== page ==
It once took me 17 emails and a phone call to arrange and confirm an email with a director, so if you don’t receive a response to your initial email, keep trying.

Listen to Feedback

Some editors will give you feedback on your work, others will not. If you are lucky enough to receive feedback on your copy, then listen to it. As an editor, having a writer that refuses to listen to feedback about their work, and who continues to make the same errors over and over again, is extremely frustrating.

Editors don’t have the time to keep correcting the same errors in a writer’s copy time and time again; they want writers that will listen to feedback.

Be Reliable

Like persistence, reliability is another skill that any young journalist should have. This means turning to shows/gigs/events/interviews on time, and then submitting copy by the deadline.

Turning up to something that you are meant to cover late, or indeed, failing to turn up at all destroys any trust your editor may have in you. Similarly, attending an event and then not submitting copy will blacklist you from that publication, and perhaps others.

Editors like to talk to one another, and if you behave poorly for one editor, others will hear about it, trust me.

Pay Attention to the Word Count

Word counts exist for a reason, and for print publications, they exist in order to make sure that the piece will fit into its allocated space without messing up the entire page its set to be printed on.

Although online journalism is obviously different to print, word counts are just as important for online publications as well. This means that you stick to the word count, so if an editor as for a 300 word review, the review needs to be 300 words, not 200, and most certainly not 600.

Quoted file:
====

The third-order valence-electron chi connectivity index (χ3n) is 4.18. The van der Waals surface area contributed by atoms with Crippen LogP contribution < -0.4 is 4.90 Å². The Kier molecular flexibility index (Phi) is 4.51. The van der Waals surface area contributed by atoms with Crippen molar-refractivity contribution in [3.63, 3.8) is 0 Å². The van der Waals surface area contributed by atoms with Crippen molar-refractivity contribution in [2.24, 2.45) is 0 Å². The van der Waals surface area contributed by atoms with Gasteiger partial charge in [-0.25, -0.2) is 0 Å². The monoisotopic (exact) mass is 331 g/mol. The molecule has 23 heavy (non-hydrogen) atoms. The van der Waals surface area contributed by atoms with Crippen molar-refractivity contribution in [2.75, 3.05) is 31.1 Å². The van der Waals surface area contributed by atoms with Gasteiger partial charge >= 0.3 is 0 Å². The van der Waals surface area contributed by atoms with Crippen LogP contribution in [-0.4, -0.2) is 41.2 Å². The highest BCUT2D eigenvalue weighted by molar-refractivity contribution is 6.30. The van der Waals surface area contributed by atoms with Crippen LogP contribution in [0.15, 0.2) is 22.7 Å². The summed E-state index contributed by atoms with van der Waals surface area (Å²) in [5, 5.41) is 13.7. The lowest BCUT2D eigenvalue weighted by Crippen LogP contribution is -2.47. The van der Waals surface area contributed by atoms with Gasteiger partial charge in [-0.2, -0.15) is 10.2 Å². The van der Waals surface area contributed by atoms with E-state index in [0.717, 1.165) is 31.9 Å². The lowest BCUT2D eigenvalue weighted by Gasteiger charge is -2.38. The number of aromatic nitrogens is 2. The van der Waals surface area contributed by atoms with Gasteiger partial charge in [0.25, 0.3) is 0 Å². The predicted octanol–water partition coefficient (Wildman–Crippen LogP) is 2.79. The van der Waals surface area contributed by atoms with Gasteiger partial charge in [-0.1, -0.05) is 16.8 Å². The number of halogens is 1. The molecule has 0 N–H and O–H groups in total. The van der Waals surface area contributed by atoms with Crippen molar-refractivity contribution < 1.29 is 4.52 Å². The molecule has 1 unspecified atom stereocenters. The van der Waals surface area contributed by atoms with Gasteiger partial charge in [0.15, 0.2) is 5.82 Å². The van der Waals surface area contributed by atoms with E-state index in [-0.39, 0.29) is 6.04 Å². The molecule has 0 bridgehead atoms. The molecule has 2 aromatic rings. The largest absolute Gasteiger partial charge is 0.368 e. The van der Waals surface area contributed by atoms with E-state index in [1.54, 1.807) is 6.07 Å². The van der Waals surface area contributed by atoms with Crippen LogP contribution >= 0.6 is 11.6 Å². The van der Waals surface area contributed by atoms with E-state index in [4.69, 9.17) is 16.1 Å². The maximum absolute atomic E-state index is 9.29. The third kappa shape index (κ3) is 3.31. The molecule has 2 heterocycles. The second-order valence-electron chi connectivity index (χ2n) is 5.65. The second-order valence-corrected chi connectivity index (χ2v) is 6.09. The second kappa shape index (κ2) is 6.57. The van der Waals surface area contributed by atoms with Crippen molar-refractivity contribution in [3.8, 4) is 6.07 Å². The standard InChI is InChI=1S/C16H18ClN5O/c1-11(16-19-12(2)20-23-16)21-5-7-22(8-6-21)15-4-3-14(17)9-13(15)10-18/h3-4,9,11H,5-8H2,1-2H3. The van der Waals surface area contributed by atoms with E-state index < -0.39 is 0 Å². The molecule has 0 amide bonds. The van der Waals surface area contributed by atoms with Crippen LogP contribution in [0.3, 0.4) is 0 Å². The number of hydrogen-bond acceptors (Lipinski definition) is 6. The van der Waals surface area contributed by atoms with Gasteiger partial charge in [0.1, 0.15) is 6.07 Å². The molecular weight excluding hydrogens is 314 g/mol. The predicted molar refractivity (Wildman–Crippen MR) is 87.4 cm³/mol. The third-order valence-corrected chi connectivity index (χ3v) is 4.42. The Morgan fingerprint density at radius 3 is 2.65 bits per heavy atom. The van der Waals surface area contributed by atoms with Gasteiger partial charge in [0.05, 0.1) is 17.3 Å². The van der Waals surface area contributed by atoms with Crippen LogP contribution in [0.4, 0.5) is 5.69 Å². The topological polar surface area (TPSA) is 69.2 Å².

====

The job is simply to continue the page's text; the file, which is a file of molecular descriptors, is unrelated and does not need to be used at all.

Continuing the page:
Speaking from an editor’s perspective, receiving an email that begins with the words “I know it’s over the word count but…” is infuriating. Learn how to self-edit, it’s a skill that will never leave you once you’ve mastered it. So don’t be lazy, stick to the word count.

Never, Ever Plagiarise 

Plagiarism is another word for ripping off or copying other people’s work. Plagiarism, while not illegal, is highly immoral and a very serious problem in journalism. Being caught plagiarising can and will end your career as a journalist, as no editor or publication will work with any journalist who is caught passing off other people’s work as their own.

It’s a despicable and unforgivable thing to do, and there is never any excuse for it. Do yourself a favour, and never let yourself and your publication down by doing it – ignorance is not an excuse.

Again, I realise I may be preaching to the converted here, but spreading the word about these problems will help tackle the common issues that young journalists and their editors will face.

KNUT